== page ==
There are three main reasons why product managers hesitate to apply for that next great product management role:
Hey everyone, it's Shobhit. I hope that you are doing very, very well. Now, today I am live. I just went live impromptu because I was reflecting on as I've been having conversations with various product managers, or really people who are going for a product management role. Whether their first product management role or their next product management role. So often they stop short of applying or they stop short of really going full on with a lot of enthusiasm, with confidence because of three main reasons. And I wanted to tell you about those three reasons and just explore a little bit with you, play a little bit with you, coach you a little bit about why those are some of the worst reasons for not to go for your dreams, for not to go for that awesome product management role.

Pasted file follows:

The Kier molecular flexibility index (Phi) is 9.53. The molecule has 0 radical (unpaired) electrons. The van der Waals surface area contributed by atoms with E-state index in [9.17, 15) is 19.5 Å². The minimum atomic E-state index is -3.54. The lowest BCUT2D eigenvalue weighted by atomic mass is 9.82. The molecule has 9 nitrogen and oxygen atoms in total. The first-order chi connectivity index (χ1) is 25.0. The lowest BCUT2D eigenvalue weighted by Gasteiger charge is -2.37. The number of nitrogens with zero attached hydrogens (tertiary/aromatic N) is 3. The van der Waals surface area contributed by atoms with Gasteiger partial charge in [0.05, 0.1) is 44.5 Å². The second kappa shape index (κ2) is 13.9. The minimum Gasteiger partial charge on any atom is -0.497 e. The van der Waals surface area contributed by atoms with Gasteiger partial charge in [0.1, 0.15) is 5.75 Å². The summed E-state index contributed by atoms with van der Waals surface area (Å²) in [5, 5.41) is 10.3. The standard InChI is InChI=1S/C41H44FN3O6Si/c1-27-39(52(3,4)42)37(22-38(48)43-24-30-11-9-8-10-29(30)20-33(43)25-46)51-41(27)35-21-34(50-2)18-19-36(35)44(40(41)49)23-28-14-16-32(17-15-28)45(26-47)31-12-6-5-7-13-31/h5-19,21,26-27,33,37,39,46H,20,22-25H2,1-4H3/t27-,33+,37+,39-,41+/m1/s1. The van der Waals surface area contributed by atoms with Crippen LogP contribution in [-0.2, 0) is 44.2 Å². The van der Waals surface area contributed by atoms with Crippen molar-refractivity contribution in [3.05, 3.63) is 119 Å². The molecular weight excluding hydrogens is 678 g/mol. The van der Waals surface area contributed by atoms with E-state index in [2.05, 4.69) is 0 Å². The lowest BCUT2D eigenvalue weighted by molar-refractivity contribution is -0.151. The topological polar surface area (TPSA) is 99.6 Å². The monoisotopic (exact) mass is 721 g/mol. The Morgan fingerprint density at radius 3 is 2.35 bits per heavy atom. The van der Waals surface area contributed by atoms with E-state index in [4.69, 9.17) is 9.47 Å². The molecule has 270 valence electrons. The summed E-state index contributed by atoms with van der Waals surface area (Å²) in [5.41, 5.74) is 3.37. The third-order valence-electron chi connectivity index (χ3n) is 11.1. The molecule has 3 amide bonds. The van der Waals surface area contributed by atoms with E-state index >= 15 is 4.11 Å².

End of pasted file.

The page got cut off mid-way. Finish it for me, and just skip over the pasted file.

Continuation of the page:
So let's talk about them. First let me tell you what the three reasons are. Number one, "Shobhit, I don't have enough experience. I don't have the five years of product management experience that the job requires." Second, "I'm not technical enough." Third, I lack the confidence to go for that company. And then maybe fourth is, "I don't have enough brands in my resume." Right? I haven't worked for Google or Facebook before, so why would they take me? So let's start breaking these down, right? Let's begin with number of fears. So have you ever seen a product management role? Right? Let's do an experiment. How about this? Let's do a job search together, shall we? Let's say product manager, and let me see if I can share my screen.